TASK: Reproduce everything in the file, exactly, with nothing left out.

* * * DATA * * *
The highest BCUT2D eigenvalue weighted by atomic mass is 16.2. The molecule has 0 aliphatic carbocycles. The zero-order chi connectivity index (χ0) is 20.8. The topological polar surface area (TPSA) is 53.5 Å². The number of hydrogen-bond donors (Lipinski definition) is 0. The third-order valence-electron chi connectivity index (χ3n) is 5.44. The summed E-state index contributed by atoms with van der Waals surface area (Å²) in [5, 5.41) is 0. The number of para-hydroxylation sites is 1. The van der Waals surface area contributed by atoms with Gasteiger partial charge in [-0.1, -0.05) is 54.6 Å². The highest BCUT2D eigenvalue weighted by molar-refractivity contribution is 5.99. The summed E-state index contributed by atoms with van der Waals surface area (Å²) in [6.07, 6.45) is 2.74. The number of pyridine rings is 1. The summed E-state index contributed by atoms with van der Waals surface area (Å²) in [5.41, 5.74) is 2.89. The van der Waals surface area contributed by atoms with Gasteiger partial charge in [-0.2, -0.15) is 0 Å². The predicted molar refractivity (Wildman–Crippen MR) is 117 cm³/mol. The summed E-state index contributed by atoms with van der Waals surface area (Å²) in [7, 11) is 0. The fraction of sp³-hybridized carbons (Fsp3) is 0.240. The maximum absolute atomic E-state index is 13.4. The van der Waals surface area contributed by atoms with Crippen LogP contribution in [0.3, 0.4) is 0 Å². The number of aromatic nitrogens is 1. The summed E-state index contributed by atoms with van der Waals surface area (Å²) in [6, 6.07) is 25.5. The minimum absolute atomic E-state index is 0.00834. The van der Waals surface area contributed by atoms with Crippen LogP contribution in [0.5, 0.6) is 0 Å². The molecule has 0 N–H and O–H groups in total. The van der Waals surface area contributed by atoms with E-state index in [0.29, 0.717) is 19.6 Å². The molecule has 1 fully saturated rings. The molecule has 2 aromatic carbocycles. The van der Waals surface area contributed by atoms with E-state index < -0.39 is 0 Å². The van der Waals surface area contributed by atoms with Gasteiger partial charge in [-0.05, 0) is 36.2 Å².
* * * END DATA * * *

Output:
The highest BCUT2D eigenvalue weighted by atomic mass is 16.2. The molecule has 0 aliphatic carbocycles. The zero-order chi connectivity index (χ0) is 20.8. The topological polar surface area (TPSA) is 53.5 Å². The number of hydrogen-bond donors (Lipinski definition) is 0. The third-order valence-electron chi connectivity index (χ3n) is 5.44. The summed E-state index contributed by atoms with van der Waals surface area (Å²) in [5, 5.41) is 0. The number of para-hydroxylation sites is 1. The van der Waals surface area contributed by atoms with Gasteiger partial charge in [-0.1, -0.05) is 54.6 Å². The highest BCUT2D eigenvalue weighted by molar-refractivity contribution is 5.99. The summed E-state index contributed by atoms with van der Waals surface area (Å²) in [6.07, 6.45) is 2.74. The number of pyridine rings is 1. The summed E-state index contributed by atoms with van der Waals surface area (Å²) in [5.41, 5.74) is 2.89. The van der Waals surface area contributed by atoms with Gasteiger partial charge in [-0.2, -0.15) is 0 Å². The predicted molar refractivity (Wildman–Crippen MR) is 117 cm³/mol. The summed E-state index contributed by atoms with van der Waals surface area (Å²) in [7, 11) is 0. The fraction of sp³-hybridized carbons (Fsp3) is 0.240. The maximum absolute atomic E-state index is 13.4. The van der Waals surface area contributed by atoms with Crippen LogP contribution in [0.3, 0.4) is 0 Å². The number of aromatic nitrogens is 1. The summed E-state index contributed by atoms with van der Waals surface area (Å²) in [6, 6.07) is 25.5. The minimum absolute atomic E-state index is 0.00834. The van der Waals surface area contributed by atoms with Crippen LogP contribution in [0.5, 0.6) is 0 Å². The molecule has 0 N–H and O–H groups in total. The van der Waals surface area contributed by atoms with E-state index in [0.29, 0.717) is 19.6 Å². The molecule has 1 fully saturated rings. The molecule has 2 aromatic carbocycles. The van der Waals surface area contributed by atoms with E-state index < -0.39 is 0 Å². The van der Waals surface area contributed by atoms with Gasteiger partial charge in [-0.05, 0) is 36.2 Å².